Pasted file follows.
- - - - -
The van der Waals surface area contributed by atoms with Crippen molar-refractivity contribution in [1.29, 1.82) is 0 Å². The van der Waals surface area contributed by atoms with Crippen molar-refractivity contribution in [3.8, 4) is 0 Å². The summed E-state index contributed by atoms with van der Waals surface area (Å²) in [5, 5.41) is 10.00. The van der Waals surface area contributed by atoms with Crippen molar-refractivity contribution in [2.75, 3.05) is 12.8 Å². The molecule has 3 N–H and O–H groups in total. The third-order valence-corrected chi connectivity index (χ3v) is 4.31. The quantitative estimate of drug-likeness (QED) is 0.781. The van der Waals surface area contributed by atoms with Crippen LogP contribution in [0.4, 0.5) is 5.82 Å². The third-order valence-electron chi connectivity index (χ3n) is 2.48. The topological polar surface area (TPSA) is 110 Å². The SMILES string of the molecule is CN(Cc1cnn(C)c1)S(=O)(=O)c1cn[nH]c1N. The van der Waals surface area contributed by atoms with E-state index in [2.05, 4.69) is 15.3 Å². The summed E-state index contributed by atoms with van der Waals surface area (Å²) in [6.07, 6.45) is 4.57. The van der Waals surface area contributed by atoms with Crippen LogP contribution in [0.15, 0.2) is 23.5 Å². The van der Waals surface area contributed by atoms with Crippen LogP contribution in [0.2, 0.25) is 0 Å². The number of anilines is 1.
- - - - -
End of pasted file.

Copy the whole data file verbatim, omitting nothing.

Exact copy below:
The van der Waals surface area contributed by atoms with Crippen molar-refractivity contribution in [1.29, 1.82) is 0 Å². The van der Waals surface area contributed by atoms with Crippen molar-refractivity contribution in [3.8, 4) is 0 Å². The summed E-state index contributed by atoms with van der Waals surface area (Å²) in [5, 5.41) is 10.00. The van der Waals surface area contributed by atoms with Crippen molar-refractivity contribution in [2.75, 3.05) is 12.8 Å². The molecule has 3 N–H and O–H groups in total. The third-order valence-corrected chi connectivity index (χ3v) is 4.31. The quantitative estimate of drug-likeness (QED) is 0.781. The van der Waals surface area contributed by atoms with Crippen LogP contribution in [0.4, 0.5) is 5.82 Å². The third-order valence-electron chi connectivity index (χ3n) is 2.48. The topological polar surface area (TPSA) is 110 Å². The SMILES string of the molecule is CN(Cc1cnn(C)c1)S(=O)(=O)c1cn[nH]c1N. The van der Waals surface area contributed by atoms with E-state index in [2.05, 4.69) is 15.3 Å². The summed E-state index contributed by atoms with van der Waals surface area (Å²) in [6.07, 6.45) is 4.57. The van der Waals surface area contributed by atoms with Crippen LogP contribution in [0.15, 0.2) is 23.5 Å². The van der Waals surface area contributed by atoms with Crippen LogP contribution in [0.2, 0.25) is 0 Å². The number of anilines is 1.